Sunday, July 26, 2015

Crap Detection - Fake Accounts on Twitter

Have you ever received an obvious spam email or blog comment that's trying to look legitimate?  On the surface they might seem okay, but a quick read gives them away.  Here's a snippet from a recent blog comment I received:

Unbreakable & collapsible, multifarious from stock bloom flower vase.
While performs the done gathering as accustomed cheap flower vases one.
Charm vase made of hard-wearing and flexible soft materials.
Absolutely fill it with copiously then it takes show improvement as a flower vase.
Fatiguing davy jones's locker layer helps it continue firmly with sprinkle in it.

Pretty obvious, isn't it?  But spammers and bots aren't always quite so obvious - it takes a bit of crap detection (and skepticism) to spot them before you click on a link that might infect your computer with a nasty virus.

Let's look at an example from Twitter.  Yesterday I was followed by an account that didn't pass the smell test with me.  How many problems can you find in this screen shot?

Gina Randolph looks like a nice enough person.  I don't watch television, but her face seems familiar to me - can't place it though.  Beyond that, there are some things going on with this account that should raise the alarm bells.

  • Twitter handle:  @ArangoKryukova - a foreign sounding handle by itself is no problem, but in this case there is nothing about the account that matches a name like this.
  • The bio blurb makes no sense:  "The most effective remaining stock promoter is one that I have not yet blogged .... This blog has a terms of use that is incorporated by reference"

  • Location = Las Vegas, baby!  Kind of cliché, don't you think?
  • Every single tweet contains a shortened link through a site called - click on them if you dare!  I didn't.  And the photos often don't have any connection to the topic of the tweet.

Bubble dog is horrified at the economic decline in China!  See how horrified bubble dog is?  Bubble dog weeps for China.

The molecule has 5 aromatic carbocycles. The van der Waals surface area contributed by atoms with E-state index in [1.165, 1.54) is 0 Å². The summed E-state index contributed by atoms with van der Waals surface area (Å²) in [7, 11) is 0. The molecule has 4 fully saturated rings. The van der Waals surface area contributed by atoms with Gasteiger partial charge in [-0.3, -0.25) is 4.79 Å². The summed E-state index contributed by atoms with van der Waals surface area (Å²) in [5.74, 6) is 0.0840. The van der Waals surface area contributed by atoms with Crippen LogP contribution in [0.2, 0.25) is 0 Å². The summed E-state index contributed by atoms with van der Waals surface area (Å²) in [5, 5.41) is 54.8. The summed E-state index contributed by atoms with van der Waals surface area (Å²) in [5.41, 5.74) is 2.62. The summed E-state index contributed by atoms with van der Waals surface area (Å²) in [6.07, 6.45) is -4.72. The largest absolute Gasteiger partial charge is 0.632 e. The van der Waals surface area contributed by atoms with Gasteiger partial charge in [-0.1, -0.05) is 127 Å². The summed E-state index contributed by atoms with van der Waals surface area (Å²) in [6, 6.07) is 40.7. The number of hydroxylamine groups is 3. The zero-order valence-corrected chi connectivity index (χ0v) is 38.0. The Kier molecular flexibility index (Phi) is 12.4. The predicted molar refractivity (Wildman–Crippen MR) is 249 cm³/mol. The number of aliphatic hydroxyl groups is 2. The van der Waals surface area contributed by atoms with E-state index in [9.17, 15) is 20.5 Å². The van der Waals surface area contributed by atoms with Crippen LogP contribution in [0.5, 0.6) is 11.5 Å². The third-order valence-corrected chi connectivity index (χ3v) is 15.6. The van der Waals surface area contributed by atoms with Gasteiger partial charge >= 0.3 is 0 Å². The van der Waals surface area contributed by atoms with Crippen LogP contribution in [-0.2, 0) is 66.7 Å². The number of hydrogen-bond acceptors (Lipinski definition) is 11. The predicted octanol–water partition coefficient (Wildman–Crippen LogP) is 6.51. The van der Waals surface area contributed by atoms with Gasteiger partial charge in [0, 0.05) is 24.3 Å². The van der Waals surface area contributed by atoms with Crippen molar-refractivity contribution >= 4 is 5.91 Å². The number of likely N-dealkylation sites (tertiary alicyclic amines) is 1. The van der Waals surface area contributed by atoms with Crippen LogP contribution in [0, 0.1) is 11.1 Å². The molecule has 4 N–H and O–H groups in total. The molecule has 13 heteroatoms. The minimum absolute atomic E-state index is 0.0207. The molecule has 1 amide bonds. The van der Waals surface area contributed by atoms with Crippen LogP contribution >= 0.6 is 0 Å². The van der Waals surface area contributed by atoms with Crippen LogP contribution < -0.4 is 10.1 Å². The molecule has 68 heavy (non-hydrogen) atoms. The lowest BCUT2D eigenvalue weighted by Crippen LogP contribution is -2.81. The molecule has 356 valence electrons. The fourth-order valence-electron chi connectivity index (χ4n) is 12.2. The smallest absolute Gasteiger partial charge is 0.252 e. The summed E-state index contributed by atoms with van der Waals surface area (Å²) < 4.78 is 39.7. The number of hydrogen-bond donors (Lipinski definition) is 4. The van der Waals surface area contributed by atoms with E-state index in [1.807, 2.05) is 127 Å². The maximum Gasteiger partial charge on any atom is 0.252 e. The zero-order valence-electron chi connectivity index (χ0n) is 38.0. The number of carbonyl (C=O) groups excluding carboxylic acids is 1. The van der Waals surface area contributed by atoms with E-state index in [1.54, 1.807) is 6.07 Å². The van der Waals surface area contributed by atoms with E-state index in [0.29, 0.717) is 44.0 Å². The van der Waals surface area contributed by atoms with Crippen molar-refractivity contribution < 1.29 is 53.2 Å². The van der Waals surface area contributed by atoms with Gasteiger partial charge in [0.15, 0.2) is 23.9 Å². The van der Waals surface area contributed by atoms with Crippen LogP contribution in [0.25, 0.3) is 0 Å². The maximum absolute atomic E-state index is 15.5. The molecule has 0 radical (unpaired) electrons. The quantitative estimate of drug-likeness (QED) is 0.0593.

Bubble dog wants a treat.  As long as it's not made in China, because it might kill him.

Somehow, this account has 2,638 followers - who are these people?  How many of them automatically followed our friend Gina when her account followed them, without checking the details?  Quite a few, I imagine.

A little bit of investigation goes a long way.  I'd much rather follow Pogo the Death Clown than Gina.   Research tells me that Pogo is followed by real people that I trust, and his account has a wide variety of posts including original thoughts and retweets.  Pogo may have a strange name, but that's a good indicator there's a real person at work on that account.  I can follow him, and if it turns out I don't like his tweets, I can unfollow him.  No big deal.  I'm going to have to say no to Gina however.

I sure do like bubble dog though...


  1. Anne:

    Perhaps the bubble dog will start its own Twitter account so we have access to another very different perspective.

    Enjoyed your pointers on bringing skepticism as a digital-literacy tool to our online interactions; wish I'd thought a bit more before clicking on the one (obviously questionable) link that led to my Twitter account temporarily being hijacked. Great, relatively painless experience since friends were quick to alert me to the problem and I was quick to reclaim my account.

    1. Hi Paul!

      I have a funny update to this post. I was showing it to a coworker - one of our young pages who happens to be quite techie, and he shared with me a method to search Google Images with a picture. Save the photo to your desktop, then drag it into the search box in Google Images. VOILA! It turns out that our friend "Gina" is actually a businesswoman from Phoenix:

      An interesting case of a spam account mining somebody else's photo. I've seen it on Facebook, but this is the first I've caught on Twitter.